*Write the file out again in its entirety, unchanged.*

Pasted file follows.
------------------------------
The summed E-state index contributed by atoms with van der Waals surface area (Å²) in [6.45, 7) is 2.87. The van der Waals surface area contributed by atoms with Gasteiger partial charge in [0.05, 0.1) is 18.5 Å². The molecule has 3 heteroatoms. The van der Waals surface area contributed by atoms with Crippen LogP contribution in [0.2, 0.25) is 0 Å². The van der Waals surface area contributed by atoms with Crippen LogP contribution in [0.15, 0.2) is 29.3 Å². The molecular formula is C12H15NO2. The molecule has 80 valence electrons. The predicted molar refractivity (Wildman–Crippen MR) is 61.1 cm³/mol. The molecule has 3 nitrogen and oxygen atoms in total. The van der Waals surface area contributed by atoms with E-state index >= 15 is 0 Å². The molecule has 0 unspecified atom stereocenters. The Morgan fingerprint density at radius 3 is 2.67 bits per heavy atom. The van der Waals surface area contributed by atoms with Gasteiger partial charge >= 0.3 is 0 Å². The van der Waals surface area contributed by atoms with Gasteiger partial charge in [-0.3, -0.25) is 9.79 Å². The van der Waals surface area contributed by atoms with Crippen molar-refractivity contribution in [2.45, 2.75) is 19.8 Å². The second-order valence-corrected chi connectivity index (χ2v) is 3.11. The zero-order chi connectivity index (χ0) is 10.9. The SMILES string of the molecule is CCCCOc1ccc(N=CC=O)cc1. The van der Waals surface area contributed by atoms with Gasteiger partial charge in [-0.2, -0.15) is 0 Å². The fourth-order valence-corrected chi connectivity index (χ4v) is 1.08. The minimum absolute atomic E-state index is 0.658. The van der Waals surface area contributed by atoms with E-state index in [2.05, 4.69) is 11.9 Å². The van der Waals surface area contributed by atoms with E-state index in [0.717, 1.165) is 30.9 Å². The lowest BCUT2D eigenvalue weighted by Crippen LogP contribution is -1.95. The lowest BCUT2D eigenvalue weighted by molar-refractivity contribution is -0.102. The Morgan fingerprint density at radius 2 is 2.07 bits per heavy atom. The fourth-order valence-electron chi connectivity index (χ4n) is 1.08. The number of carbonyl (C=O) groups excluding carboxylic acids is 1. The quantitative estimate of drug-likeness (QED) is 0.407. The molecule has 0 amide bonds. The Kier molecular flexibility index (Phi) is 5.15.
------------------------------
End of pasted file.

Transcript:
The summed E-state index contributed by atoms with van der Waals surface area (Å²) in [6.45, 7) is 2.87. The van der Waals surface area contributed by atoms with Gasteiger partial charge in [0.05, 0.1) is 18.5 Å². The molecule has 3 heteroatoms. The van der Waals surface area contributed by atoms with Crippen LogP contribution in [0.2, 0.25) is 0 Å². The van der Waals surface area contributed by atoms with Crippen LogP contribution in [0.15, 0.2) is 29.3 Å². The molecular formula is C12H15NO2. The molecule has 80 valence electrons. The predicted molar refractivity (Wildman–Crippen MR) is 61.1 cm³/mol. The molecule has 3 nitrogen and oxygen atoms in total. The van der Waals surface area contributed by atoms with E-state index >= 15 is 0 Å². The molecule has 0 unspecified atom stereocenters. The Morgan fingerprint density at radius 3 is 2.67 bits per heavy atom. The van der Waals surface area contributed by atoms with Gasteiger partial charge >= 0.3 is 0 Å². The van der Waals surface area contributed by atoms with Gasteiger partial charge in [-0.3, -0.25) is 9.79 Å². The van der Waals surface area contributed by atoms with Crippen molar-refractivity contribution in [2.45, 2.75) is 19.8 Å². The second-order valence-corrected chi connectivity index (χ2v) is 3.11. The zero-order chi connectivity index (χ0) is 10.9. The SMILES string of the molecule is CCCCOc1ccc(N=CC=O)cc1. The van der Waals surface area contributed by atoms with Gasteiger partial charge in [-0.2, -0.15) is 0 Å². The fourth-order valence-corrected chi connectivity index (χ4v) is 1.08. The minimum absolute atomic E-state index is 0.658. The van der Waals surface area contributed by atoms with E-state index in [2.05, 4.69) is 11.9 Å². The van der Waals surface area contributed by atoms with E-state index in [0.717, 1.165) is 30.9 Å². The lowest BCUT2D eigenvalue weighted by Crippen LogP contribution is -1.95. The lowest BCUT2D eigenvalue weighted by molar-refractivity contribution is -0.102. The Morgan fingerprint density at radius 2 is 2.07 bits per heavy atom. The fourth-order valence-electron chi connectivity index (χ4n) is 1.08. The number of carbonyl (C=O) groups excluding carboxylic acids is 1. The quantitative estimate of drug-likeness (QED) is 0.407. The molecule has 0 amide bonds. The Kier molecular flexibility index (Phi) is 5.15.